Starting a new relationship

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You may have felt butterflies when you start a new romantic relationship because you love the person you are with so much that you don’t want it to end badly. You are not alone. Andrea Syrtash, dating and relationship expert, says that a new relationship is a time of discovery, not only about our partners but also about ourselves, our wants, needs, and desires. Carmelia Ray, a celebrity matchmaker, agrees with the idea that the “honeymoon phase” is a significant period of your life. She explains that this is a special period to create memories with your partner and one where couples often feel like they are in love. The new relationship anxiety you feel, and the jitters can take away from the excitement of your new relationship and create unnecessary pressure.

We asked the experts for their best relationship advice to help you enjoy your time getting to know one another (and less stress) and not accidentally ruin it. Syrtash said, ” long-term relationships require work, but dating should not feel like that.”

Here are nine things you should keep in mind as you begin a relationship with a new partner.

Keep the Past in The Past

Ray says that a common mistake made by people when dating someone is to bring their worries, fears, and negative past relationship experiences into their current relationship. In her 26 years of dating singles, Ray has heard from many that they don’t want to know about the past relationships their dates had. Keep your conversations and thoughts focused on the person that you are currently dating, and get to know them.

Avoid asking your date questions about their past. Instead of scripted questions, aim for a conversational dialogue that is engaging and flows naturally.

Do not compare the two.

Ray advises that it’s very easy to compare your relationship with another partner or other relationships. This will only upset your current partner and do no good. Ask yourself: Are you competing with another person in this relationship? You are in this relationship because you want to impress others. Are you in this relationship because you love the person you’re dating, or are you trying to impress other people?

Take Actions Instead of Words

Syrtash says, “It does not matter if someone talks about going on vacation next year if they are unavailable right now.” It would be best if you did not believe everything a person says but rather looked at their actions. She says that if your partner introduces you to their family and friends, the chances are they see you as a long-term part of their lives.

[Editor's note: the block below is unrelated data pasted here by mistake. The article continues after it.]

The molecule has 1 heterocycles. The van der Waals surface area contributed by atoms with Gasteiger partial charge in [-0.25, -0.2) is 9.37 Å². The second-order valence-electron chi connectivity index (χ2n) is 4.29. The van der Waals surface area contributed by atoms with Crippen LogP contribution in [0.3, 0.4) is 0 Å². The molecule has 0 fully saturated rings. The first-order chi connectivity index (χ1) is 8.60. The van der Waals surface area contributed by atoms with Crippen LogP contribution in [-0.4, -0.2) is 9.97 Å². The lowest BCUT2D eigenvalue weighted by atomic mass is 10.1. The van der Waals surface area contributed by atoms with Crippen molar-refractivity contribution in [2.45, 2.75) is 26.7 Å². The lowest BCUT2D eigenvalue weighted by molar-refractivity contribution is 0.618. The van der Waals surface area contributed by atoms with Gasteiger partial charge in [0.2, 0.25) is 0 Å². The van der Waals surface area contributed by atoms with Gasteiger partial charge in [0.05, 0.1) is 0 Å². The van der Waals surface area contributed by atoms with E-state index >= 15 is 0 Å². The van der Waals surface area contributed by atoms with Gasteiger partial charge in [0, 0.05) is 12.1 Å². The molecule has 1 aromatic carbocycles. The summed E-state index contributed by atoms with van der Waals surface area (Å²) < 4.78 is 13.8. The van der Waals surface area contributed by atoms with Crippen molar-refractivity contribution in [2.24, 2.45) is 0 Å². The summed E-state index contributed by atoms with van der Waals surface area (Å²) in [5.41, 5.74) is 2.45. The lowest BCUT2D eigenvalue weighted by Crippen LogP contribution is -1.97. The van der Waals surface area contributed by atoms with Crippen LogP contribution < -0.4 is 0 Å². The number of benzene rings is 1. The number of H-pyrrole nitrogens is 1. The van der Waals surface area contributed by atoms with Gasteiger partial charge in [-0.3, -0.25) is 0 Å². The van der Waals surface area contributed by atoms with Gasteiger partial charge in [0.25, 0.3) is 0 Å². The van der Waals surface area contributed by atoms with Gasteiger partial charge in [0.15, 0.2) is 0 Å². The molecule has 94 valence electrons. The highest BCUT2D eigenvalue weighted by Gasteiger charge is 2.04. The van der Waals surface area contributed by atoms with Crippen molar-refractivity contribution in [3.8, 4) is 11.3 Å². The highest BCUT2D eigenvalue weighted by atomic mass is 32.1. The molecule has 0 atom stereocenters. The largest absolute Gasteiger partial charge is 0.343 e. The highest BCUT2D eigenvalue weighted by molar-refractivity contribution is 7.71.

Be Vulnerable, Even If You’re Afraid

Ray admits that the idea of being vulnerable can be frightening for many people. She believes that you can show your true self even if it means being hurt. This can help you build trust and a deeper connection with someone new. She explains that “vulnerability is a gift for the person who wants to get to know you better.”

Share a story that shows your vulnerability without making you feel overwhelmed. This may seem overly simple, but it is a great way to build a connection.

Do not embellish the truth or brag.

Ray says that bragging can be a turn-off to both men and women. It’s not necessary for you to constantly impress your partner. Especially if they like you, you can still be proud of yourself without listing your entire life’s achievements.

Stay in the Moment

Remember that being in a relationship is an exciting time, full of curiosity and discovery (and there will be a lot to learn at once). Syrtash says that to relieve pressure, you should remind yourself to be present and open. This also applies to being honest with yourself and following your gut instinct. If someone appears perfect on paper but ends up not being the person you are looking for, it doesn’t really matter.

Refrain from Neediness

Ray says that a little envy is healthy and cute. Making demands on your partner’s time or preventing them from doing the things they did before you began dating is a big red flag. Matchmaker: It’s normal for newly dating couples to spend more time together and less time with their friends and families. Avoid texting or calling your S.O. constantly. You’ll only stress them out, and they may even peddle back.

Do not give up time with family or friends.

Ray says it is common for couples in a new relationship to cancel some of their normal activities or to ask their friends to do so. Ray says that attraction can also be created by anticipating seeing your partner and creating distance. When you drop everything for your new partner, it can set an expectation that previous commitments will be put on the back burner. As you moderately adjust your schedule, keep yourself busy while honoring your obligations to friends.

Listen and Stay Curious

Ray says that listening is a skill, and it’s a tool for communication most people are not very good at. Your partner will feel heard and appreciated when you pay them your full attention. You can make your partner feel special and unique by showing interest in who they are, what they do, and where they live.

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